Johns Hopkins Medical Institutions. "Can You Feel The Heat? Tiny Hair-like Cell Structures, Your Cilia, Can." ScienceDaily. www.sciencedaily.com/releases/2007/10/071022203111.htm (accessed July 31, 2014).

Share This




More Plants & Animals News

Thursday, July 31, 2014

Featured Research

from universities, journals, and other organizations


Featured Videos

from AP, Reuters, AFP, and other news services

Visitors Feel Part of the Pack at Wolf Preserve

Visitors Feel Part of the Pack at Wolf Preserve

AP (July 31, 2014) — Seacrest Wolf Preserve on the northern Florida panhandle allows more than 10,000 visitors each year to get up close and personal with Arctic and British Columbian Wolves. (July 31) Video provided by AP
Powered by NewsLook.com
Florida Panther Rebound Upsets Ranchers

Florida Panther Rebound Upsets Ranchers

AP (July 31, 2014) — With Florida's panther population rebounding, some ranchers complain the protected predators are once again killing their calves. (July 31) Video provided by AP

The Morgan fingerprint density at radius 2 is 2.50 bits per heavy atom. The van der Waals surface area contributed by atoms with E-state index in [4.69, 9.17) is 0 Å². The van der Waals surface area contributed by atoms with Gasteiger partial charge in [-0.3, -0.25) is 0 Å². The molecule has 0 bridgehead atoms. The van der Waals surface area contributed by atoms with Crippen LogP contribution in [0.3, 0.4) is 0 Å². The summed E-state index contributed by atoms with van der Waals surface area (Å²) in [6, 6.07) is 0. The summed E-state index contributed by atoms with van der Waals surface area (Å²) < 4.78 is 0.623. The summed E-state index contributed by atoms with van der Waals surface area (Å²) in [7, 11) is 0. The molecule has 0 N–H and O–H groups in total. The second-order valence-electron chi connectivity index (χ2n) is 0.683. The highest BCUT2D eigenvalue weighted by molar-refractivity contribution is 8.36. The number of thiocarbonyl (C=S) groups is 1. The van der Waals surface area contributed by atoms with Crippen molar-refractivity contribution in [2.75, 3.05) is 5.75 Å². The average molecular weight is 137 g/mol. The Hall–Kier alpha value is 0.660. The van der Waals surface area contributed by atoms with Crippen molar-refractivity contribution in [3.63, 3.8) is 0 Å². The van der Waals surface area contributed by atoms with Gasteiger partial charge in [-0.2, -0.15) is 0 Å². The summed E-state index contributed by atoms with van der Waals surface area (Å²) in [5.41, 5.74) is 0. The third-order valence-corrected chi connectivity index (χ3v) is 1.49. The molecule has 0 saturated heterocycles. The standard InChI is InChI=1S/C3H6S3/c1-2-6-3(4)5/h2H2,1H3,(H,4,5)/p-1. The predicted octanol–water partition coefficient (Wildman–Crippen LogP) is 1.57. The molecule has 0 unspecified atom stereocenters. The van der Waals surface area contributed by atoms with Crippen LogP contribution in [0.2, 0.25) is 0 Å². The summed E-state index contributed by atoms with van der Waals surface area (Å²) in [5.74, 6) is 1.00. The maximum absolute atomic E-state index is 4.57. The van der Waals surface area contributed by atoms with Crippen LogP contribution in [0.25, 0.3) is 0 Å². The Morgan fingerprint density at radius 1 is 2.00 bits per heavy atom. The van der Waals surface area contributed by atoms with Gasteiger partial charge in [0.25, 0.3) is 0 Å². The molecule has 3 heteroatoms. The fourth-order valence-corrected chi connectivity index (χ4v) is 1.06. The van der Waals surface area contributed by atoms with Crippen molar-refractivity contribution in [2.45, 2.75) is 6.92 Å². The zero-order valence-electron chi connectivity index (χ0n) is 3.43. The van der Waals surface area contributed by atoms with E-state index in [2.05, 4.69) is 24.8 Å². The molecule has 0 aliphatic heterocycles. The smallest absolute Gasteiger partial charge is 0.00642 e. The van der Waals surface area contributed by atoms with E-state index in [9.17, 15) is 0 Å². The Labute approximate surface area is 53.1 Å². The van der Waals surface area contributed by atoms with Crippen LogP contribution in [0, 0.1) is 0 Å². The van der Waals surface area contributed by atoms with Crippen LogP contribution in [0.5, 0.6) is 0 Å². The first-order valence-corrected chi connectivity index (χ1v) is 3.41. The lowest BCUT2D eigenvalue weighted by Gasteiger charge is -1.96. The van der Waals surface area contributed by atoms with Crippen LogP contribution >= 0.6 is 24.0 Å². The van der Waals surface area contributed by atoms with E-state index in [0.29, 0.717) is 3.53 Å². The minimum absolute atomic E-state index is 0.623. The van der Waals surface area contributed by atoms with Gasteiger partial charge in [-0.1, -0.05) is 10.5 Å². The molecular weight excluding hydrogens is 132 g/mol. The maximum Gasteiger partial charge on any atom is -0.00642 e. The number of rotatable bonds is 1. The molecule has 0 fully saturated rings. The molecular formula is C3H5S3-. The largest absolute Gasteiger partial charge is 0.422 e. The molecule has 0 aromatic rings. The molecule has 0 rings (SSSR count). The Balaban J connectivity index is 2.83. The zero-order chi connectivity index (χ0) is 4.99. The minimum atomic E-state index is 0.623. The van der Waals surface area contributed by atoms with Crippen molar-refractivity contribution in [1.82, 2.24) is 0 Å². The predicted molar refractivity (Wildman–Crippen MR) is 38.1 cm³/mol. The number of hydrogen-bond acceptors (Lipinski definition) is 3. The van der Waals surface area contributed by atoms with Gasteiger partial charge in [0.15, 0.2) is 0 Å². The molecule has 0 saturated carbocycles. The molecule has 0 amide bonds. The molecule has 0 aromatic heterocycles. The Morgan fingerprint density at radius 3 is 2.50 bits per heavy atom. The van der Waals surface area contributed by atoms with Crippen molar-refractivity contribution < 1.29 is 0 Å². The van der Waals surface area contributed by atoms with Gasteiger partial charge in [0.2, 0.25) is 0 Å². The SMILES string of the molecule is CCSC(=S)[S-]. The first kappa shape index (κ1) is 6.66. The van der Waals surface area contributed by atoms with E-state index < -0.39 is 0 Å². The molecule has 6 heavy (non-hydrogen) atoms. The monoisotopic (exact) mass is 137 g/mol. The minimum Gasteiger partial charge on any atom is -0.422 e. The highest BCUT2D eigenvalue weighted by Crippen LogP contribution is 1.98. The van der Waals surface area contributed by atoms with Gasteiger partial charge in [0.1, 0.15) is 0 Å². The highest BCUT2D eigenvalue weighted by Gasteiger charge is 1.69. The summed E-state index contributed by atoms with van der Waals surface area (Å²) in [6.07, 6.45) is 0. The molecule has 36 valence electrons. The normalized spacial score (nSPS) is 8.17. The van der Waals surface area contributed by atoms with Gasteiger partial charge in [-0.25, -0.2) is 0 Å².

Powered by NewsLook.com
Dangerous Bacteria Kills One in Florida

Dangerous Bacteria Kills One in Florida

AP (July 31, 2014) — Sarasota County, Florida health officials have issued a warning against eating raw oysters and exposing open wounds to coastal and inland waters after a dangerous bacteria killed one person and made another sick. (July 31) Video provided by AP
Powered by NewsLook.com
Raw: Thousands Flocking to German Crop Circle

Raw: Thousands Flocking to German Crop Circle

AP (July 30, 2014) — Thousands of people are trekking to a Bavarian farmer's field to check out a mysterious set of crop circles. (July 30) Video provided by AP
Powered by NewsLook.com

Search ScienceDaily

Number of stories in archives: 140,361

Find with keyword(s):
 
Enter a keyword or phrase to search ScienceDaily for related topics and research stories.

Save/Print:
Share:  

Breaking News:
from the past week

In Other News

... from NewsDaily.com

Science News

Health News

    Environment News

    Technology News



      Save/Print:
      Share:  

      Free Subscriptions


      Get the latest science news with ScienceDaily's free email newsletters, updated daily and weekly. Or view hourly updated newsfeeds in your RSS reader:

      Get Social & Mobile


      Keep up to date with the latest news from ScienceDaily via social networks and mobile apps:

      Have Feedback?


      Tell us what you think of ScienceDaily -- we welcome both positive and negative comments. Have any problems using the site? Questions?
      Mobile iPhone Android Web
      Follow Facebook Twitter Google+
      Subscribe RSS Feeds Email Newsletters
      Latest Headlines Health & Medicine Mind & Brain Space & Time Matter & Energy Computers & Math Plants & Animals Earth & Climate Fossils & Ruins